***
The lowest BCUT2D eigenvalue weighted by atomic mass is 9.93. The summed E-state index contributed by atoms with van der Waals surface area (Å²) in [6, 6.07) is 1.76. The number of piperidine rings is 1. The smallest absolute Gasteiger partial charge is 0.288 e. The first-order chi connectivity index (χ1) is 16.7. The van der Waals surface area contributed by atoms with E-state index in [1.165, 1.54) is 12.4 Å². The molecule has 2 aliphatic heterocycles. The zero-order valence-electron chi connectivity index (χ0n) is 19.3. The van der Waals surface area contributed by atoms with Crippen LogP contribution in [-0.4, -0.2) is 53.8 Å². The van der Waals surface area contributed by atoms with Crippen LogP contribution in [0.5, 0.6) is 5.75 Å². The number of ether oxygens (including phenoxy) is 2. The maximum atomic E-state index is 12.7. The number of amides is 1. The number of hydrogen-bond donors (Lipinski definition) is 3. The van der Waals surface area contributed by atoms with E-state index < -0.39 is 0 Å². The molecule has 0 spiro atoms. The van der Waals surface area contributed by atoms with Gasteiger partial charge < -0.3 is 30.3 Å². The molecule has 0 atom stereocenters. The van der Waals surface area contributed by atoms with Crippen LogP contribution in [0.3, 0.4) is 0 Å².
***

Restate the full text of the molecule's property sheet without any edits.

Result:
The lowest BCUT2D eigenvalue weighted by atomic mass is 9.93. The summed E-state index contributed by atoms with van der Waals surface area (Å²) in [6, 6.07) is 1.76. The number of piperidine rings is 1. The smallest absolute Gasteiger partial charge is 0.288 e. The first-order chi connectivity index (χ1) is 16.7. The van der Waals surface area contributed by atoms with E-state index in [1.165, 1.54) is 12.4 Å². The molecule has 2 aliphatic heterocycles. The zero-order valence-electron chi connectivity index (χ0n) is 19.3. The van der Waals surface area contributed by atoms with Crippen LogP contribution in [-0.4, -0.2) is 53.8 Å². The van der Waals surface area contributed by atoms with Crippen LogP contribution in [0.5, 0.6) is 5.75 Å². The number of ether oxygens (including phenoxy) is 2. The maximum atomic E-state index is 12.7. The number of amides is 1. The number of hydrogen-bond donors (Lipinski definition) is 3. The van der Waals surface area contributed by atoms with E-state index < -0.39 is 0 Å². The molecule has 0 spiro atoms. The van der Waals surface area contributed by atoms with Gasteiger partial charge < -0.3 is 30.3 Å². The molecule has 0 atom stereocenters. The van der Waals surface area contributed by atoms with Crippen LogP contribution in [0.3, 0.4) is 0 Å².